Although the details are not available, I already know that this will get some 50 year-old guys wondering whether they are at risk for sudden death due to coronary artery disease. It will raise awareness.
Of course, the particulars in his case, are hard to know. From appearances he was a barrel-chested overweight fellow who ‘huffed and puffed’ often during his acting, and ate a lot of steaks (if you can believe his characters actions…..perhaps not true). That said, how does a 51 year-old man die suddenly of a massive heart attack.
Certainly, sudden and unexpected death is possible for any of use (sorry to say). We can all kid….but yes….that truck really could run us off the sidewalk!! (I’m hoping not….but…hey…let’s be real!)
Beyond these issues, the real question is preventing this from happening to you….how do you do it?
1. Exercise regularly. This is the best method to prevent a heart attack or to survive it …..it’s not just about ‘not getting’ your heart attack…it’s living through it, and people who are in better shape….survive such stresses better and more often. Read THE KEYS , my simple book on suggestions for living longer and healthier, for some direction here and what your minimum exercise requirement is.)
2. Know your cholesterol and blood pressure. These two items have the greatest impact on your risk, independent of any actions you may or may not take. Come on in to check on these and see if you need attention to these.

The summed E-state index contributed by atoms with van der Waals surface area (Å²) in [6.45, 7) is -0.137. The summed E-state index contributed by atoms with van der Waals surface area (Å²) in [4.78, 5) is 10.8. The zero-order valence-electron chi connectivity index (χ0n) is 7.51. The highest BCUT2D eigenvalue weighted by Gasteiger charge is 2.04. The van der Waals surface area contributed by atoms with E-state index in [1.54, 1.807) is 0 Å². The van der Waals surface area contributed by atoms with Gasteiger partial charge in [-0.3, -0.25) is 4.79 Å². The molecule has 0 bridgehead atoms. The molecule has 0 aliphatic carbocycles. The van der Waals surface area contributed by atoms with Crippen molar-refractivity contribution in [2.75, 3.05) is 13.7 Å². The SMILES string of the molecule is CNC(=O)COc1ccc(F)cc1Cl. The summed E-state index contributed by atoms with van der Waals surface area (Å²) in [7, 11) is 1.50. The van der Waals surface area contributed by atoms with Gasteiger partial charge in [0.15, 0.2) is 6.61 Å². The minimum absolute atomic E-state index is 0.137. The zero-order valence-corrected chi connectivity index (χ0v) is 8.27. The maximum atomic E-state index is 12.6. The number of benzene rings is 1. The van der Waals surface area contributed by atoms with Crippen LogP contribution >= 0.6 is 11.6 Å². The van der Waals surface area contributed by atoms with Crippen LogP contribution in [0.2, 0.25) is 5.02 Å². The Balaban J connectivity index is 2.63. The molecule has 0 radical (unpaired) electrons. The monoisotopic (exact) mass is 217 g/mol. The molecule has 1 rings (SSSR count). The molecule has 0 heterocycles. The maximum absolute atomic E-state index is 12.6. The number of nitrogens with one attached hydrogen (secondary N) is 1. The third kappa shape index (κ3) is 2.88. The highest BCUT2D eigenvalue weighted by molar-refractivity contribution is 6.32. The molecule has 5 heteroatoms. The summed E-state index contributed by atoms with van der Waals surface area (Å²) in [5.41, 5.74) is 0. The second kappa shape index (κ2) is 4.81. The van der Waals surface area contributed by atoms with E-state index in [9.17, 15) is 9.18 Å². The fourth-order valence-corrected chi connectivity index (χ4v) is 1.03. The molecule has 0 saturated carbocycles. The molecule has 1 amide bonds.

3. Lose some weight…if you are significantly overweight. Now….James Gladofini was probably obese as defined by a BMI (body mass index) of over 30. Being overweight is not a concern….being obese is! Again….figure our your BMI by looking at THE KEYS and the BMI chart in the back
4. Take a baby aspirin daily. This is a very simple method for preventing heart disease and is particularly a consideration for men (less so for women as they have much lower risk…age-for-age…as men.)
5. Come in and get a heart check up. A simple treadmill test is very diagnostic in this regard and very reassuring, or we can do a CT scan of the heart to check for Calcium deposition in the coronary arteries.
Of course….we don’t know Mr. Gladofini’s heart history…it may have been substantial, he may have had many heart stents in the past and a long history of heart disease….. but you can do a lot to prevent this from happening to you and to give yourself peace of mind!